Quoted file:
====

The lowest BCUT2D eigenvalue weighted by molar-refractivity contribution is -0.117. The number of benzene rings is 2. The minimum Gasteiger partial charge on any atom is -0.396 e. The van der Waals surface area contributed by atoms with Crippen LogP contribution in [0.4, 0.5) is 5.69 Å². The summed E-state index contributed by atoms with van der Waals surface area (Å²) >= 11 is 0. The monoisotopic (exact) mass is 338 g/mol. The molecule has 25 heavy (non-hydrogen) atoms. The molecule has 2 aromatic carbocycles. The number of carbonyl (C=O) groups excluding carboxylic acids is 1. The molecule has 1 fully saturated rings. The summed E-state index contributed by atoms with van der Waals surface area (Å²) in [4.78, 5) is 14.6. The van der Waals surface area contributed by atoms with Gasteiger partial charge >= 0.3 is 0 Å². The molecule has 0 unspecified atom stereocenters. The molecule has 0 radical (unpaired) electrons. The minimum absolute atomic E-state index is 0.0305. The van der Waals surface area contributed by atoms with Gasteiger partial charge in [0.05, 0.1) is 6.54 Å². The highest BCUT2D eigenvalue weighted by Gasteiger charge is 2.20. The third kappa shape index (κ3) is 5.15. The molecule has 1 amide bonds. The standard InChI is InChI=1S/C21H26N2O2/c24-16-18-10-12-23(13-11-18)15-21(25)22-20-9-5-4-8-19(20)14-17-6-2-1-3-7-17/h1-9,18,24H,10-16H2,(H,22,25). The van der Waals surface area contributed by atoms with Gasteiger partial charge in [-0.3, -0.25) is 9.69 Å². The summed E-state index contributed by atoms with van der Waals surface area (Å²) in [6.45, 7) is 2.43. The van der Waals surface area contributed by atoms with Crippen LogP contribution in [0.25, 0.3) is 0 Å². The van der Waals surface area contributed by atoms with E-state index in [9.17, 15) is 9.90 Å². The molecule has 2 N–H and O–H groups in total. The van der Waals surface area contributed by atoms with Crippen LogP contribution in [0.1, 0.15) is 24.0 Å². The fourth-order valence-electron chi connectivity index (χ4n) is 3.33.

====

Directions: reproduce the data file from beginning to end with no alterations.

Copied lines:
The lowest BCUT2D eigenvalue weighted by molar-refractivity contribution is -0.117. The number of benzene rings is 2. The minimum Gasteiger partial charge on any atom is -0.396 e. The van der Waals surface area contributed by atoms with Crippen LogP contribution in [0.4, 0.5) is 5.69 Å². The summed E-state index contributed by atoms with van der Waals surface area (Å²) >= 11 is 0. The monoisotopic (exact) mass is 338 g/mol. The molecule has 25 heavy (non-hydrogen) atoms. The molecule has 2 aromatic carbocycles. The number of carbonyl (C=O) groups excluding carboxylic acids is 1. The molecule has 1 fully saturated rings. The summed E-state index contributed by atoms with van der Waals surface area (Å²) in [4.78, 5) is 14.6. The van der Waals surface area contributed by atoms with Gasteiger partial charge >= 0.3 is 0 Å². The molecule has 0 unspecified atom stereocenters. The molecule has 0 radical (unpaired) electrons. The minimum absolute atomic E-state index is 0.0305. The van der Waals surface area contributed by atoms with Gasteiger partial charge in [0.05, 0.1) is 6.54 Å². The highest BCUT2D eigenvalue weighted by Gasteiger charge is 2.20. The third kappa shape index (κ3) is 5.15. The molecule has 1 amide bonds. The standard InChI is InChI=1S/C21H26N2O2/c24-16-18-10-12-23(13-11-18)15-21(25)22-20-9-5-4-8-19(20)14-17-6-2-1-3-7-17/h1-9,18,24H,10-16H2,(H,22,25). The van der Waals surface area contributed by atoms with Gasteiger partial charge in [-0.3, -0.25) is 9.69 Å². The summed E-state index contributed by atoms with van der Waals surface area (Å²) in [6.45, 7) is 2.43. The van der Waals surface area contributed by atoms with Crippen LogP contribution in [0.25, 0.3) is 0 Å². The van der Waals surface area contributed by atoms with E-state index in [9.17, 15) is 9.90 Å². The molecule has 2 N–H and O–H groups in total. The van der Waals surface area contributed by atoms with Crippen LogP contribution in [0.1, 0.15) is 24.0 Å². The fourth-order valence-electron chi connectivity index (χ4n) is 3.33.